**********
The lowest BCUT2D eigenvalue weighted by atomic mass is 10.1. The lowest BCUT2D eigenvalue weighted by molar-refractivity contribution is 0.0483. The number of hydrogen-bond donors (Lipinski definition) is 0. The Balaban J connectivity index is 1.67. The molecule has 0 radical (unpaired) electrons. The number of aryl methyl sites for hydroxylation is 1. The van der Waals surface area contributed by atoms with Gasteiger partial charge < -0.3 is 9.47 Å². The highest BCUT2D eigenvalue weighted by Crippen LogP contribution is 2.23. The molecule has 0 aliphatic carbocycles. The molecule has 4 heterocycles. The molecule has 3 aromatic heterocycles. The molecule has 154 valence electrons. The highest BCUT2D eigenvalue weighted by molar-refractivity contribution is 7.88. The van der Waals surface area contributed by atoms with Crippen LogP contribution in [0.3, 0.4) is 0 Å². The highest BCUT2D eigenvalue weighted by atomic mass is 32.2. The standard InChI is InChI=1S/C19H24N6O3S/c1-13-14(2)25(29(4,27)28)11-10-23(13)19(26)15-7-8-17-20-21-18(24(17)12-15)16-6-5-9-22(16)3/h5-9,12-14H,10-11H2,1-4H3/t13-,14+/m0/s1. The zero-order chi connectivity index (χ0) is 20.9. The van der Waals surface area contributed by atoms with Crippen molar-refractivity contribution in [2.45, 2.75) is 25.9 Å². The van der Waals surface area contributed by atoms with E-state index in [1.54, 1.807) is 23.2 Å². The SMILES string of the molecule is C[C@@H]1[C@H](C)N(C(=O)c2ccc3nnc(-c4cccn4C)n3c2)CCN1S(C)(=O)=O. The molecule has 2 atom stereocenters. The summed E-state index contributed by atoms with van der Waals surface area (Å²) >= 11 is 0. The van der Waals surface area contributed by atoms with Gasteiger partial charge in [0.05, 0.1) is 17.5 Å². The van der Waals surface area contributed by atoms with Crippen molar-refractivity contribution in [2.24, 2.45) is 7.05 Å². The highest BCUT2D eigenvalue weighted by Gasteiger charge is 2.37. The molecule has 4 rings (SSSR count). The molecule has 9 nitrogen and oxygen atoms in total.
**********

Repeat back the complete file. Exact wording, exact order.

The lowest BCUT2D eigenvalue weighted by atomic mass is 10.1. The lowest BCUT2D eigenvalue weighted by molar-refractivity contribution is 0.0483. The number of hydrogen-bond donors (Lipinski definition) is 0. The Balaban J connectivity index is 1.67. The molecule has 0 radical (unpaired) electrons. The number of aryl methyl sites for hydroxylation is 1. The van der Waals surface area contributed by atoms with Gasteiger partial charge < -0.3 is 9.47 Å². The highest BCUT2D eigenvalue weighted by Crippen LogP contribution is 2.23. The molecule has 0 aliphatic carbocycles. The molecule has 4 heterocycles. The molecule has 3 aromatic heterocycles. The molecule has 154 valence electrons. The highest BCUT2D eigenvalue weighted by molar-refractivity contribution is 7.88. The van der Waals surface area contributed by atoms with Crippen LogP contribution in [0.3, 0.4) is 0 Å². The highest BCUT2D eigenvalue weighted by atomic mass is 32.2. The standard InChI is InChI=1S/C19H24N6O3S/c1-13-14(2)25(29(4,27)28)11-10-23(13)19(26)15-7-8-17-20-21-18(24(17)12-15)16-6-5-9-22(16)3/h5-9,12-14H,10-11H2,1-4H3/t13-,14+/m0/s1. The zero-order chi connectivity index (χ0) is 20.9. The van der Waals surface area contributed by atoms with Crippen molar-refractivity contribution in [2.45, 2.75) is 25.9 Å². The van der Waals surface area contributed by atoms with E-state index in [1.54, 1.807) is 23.2 Å². The SMILES string of the molecule is C[C@@H]1[C@H](C)N(C(=O)c2ccc3nnc(-c4cccn4C)n3c2)CCN1S(C)(=O)=O. The molecule has 2 atom stereocenters. The summed E-state index contributed by atoms with van der Waals surface area (Å²) >= 11 is 0. The van der Waals surface area contributed by atoms with Gasteiger partial charge in [0.05, 0.1) is 17.5 Å². The van der Waals surface area contributed by atoms with Crippen molar-refractivity contribution in [2.24, 2.45) is 7.05 Å². The highest BCUT2D eigenvalue weighted by Gasteiger charge is 2.37. The molecule has 4 rings (SSSR count). The molecule has 9 nitrogen and oxygen atoms in total.